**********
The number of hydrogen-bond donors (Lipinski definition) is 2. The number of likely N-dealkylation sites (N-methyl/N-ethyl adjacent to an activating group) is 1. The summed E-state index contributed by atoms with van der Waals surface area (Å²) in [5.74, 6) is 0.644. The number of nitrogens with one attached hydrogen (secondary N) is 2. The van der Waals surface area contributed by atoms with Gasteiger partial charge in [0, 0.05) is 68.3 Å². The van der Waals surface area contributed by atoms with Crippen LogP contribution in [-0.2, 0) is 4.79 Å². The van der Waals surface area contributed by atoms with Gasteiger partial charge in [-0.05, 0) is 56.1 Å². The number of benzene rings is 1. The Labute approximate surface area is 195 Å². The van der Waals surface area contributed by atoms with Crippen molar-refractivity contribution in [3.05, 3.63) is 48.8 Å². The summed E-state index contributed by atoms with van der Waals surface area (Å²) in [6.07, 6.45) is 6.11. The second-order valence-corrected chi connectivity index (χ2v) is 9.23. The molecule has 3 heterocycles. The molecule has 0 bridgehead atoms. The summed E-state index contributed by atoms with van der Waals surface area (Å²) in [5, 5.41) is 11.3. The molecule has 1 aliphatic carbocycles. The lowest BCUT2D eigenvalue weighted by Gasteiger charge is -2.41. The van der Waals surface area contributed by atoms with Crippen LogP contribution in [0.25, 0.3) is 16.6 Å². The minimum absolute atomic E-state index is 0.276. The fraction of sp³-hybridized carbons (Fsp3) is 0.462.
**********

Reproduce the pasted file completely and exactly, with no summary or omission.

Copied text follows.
The number of hydrogen-bond donors (Lipinski definition) is 2. The number of likely N-dealkylation sites (N-methyl/N-ethyl adjacent to an activating group) is 1. The summed E-state index contributed by atoms with van der Waals surface area (Å²) in [5.74, 6) is 0.644. The number of nitrogens with one attached hydrogen (secondary N) is 2. The van der Waals surface area contributed by atoms with Gasteiger partial charge in [0, 0.05) is 68.3 Å². The van der Waals surface area contributed by atoms with Crippen LogP contribution in [-0.2, 0) is 4.79 Å². The van der Waals surface area contributed by atoms with Gasteiger partial charge in [-0.05, 0) is 56.1 Å². The number of benzene rings is 1. The Labute approximate surface area is 195 Å². The van der Waals surface area contributed by atoms with Crippen molar-refractivity contribution in [3.05, 3.63) is 48.8 Å². The summed E-state index contributed by atoms with van der Waals surface area (Å²) in [6.07, 6.45) is 6.11. The second-order valence-corrected chi connectivity index (χ2v) is 9.23. The molecule has 3 heterocycles. The molecule has 0 bridgehead atoms. The summed E-state index contributed by atoms with van der Waals surface area (Å²) in [5, 5.41) is 11.3. The molecule has 1 aliphatic carbocycles. The lowest BCUT2D eigenvalue weighted by Gasteiger charge is -2.41. The van der Waals surface area contributed by atoms with Crippen LogP contribution in [0.25, 0.3) is 16.6 Å². The minimum absolute atomic E-state index is 0.276. The fraction of sp³-hybridized carbons (Fsp3) is 0.462.